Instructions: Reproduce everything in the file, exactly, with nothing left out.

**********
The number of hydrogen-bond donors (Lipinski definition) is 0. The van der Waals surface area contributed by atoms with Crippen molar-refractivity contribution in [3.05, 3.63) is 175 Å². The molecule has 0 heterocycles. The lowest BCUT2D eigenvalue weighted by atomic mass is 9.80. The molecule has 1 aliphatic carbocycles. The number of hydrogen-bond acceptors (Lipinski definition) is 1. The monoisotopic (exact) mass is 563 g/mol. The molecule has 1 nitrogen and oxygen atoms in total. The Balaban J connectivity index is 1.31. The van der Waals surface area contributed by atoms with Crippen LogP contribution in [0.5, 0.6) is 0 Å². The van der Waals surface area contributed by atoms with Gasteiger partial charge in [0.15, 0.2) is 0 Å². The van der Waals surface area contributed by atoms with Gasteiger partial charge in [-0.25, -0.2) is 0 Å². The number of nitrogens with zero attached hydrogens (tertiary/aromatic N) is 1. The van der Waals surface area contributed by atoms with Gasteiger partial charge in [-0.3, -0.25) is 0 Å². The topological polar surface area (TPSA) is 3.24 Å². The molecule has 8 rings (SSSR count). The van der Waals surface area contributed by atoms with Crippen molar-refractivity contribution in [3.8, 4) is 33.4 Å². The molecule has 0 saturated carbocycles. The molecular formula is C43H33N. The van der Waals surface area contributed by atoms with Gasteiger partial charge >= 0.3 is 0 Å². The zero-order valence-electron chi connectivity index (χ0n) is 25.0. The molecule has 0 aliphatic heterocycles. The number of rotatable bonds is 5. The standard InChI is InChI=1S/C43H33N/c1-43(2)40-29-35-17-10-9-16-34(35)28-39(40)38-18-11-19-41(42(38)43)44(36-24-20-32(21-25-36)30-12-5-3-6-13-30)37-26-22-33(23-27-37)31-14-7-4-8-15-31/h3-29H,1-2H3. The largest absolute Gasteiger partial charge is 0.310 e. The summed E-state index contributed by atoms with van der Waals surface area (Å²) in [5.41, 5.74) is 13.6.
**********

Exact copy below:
The number of hydrogen-bond donors (Lipinski definition) is 0. The van der Waals surface area contributed by atoms with Crippen molar-refractivity contribution in [3.05, 3.63) is 175 Å². The molecule has 0 heterocycles. The lowest BCUT2D eigenvalue weighted by atomic mass is 9.80. The molecule has 1 aliphatic carbocycles. The number of hydrogen-bond acceptors (Lipinski definition) is 1. The monoisotopic (exact) mass is 563 g/mol. The molecule has 1 nitrogen and oxygen atoms in total. The Balaban J connectivity index is 1.31. The van der Waals surface area contributed by atoms with Crippen LogP contribution in [0.5, 0.6) is 0 Å². The van der Waals surface area contributed by atoms with Gasteiger partial charge in [0.15, 0.2) is 0 Å². The van der Waals surface area contributed by atoms with Gasteiger partial charge in [-0.25, -0.2) is 0 Å². The number of nitrogens with zero attached hydrogens (tertiary/aromatic N) is 1. The van der Waals surface area contributed by atoms with Gasteiger partial charge in [-0.3, -0.25) is 0 Å². The topological polar surface area (TPSA) is 3.24 Å². The molecule has 8 rings (SSSR count). The van der Waals surface area contributed by atoms with Crippen molar-refractivity contribution in [3.8, 4) is 33.4 Å². The molecule has 0 saturated carbocycles. The molecular formula is C43H33N. The van der Waals surface area contributed by atoms with Gasteiger partial charge >= 0.3 is 0 Å². The zero-order valence-electron chi connectivity index (χ0n) is 25.0. The molecule has 0 aliphatic heterocycles. The number of rotatable bonds is 5. The standard InChI is InChI=1S/C43H33N/c1-43(2)40-29-35-17-10-9-16-34(35)28-39(40)38-18-11-19-41(42(38)43)44(36-24-20-32(21-25-36)30-12-5-3-6-13-30)37-26-22-33(23-27-37)31-14-7-4-8-15-31/h3-29H,1-2H3. The largest absolute Gasteiger partial charge is 0.310 e. The summed E-state index contributed by atoms with van der Waals surface area (Å²) in [5.41, 5.74) is 13.6.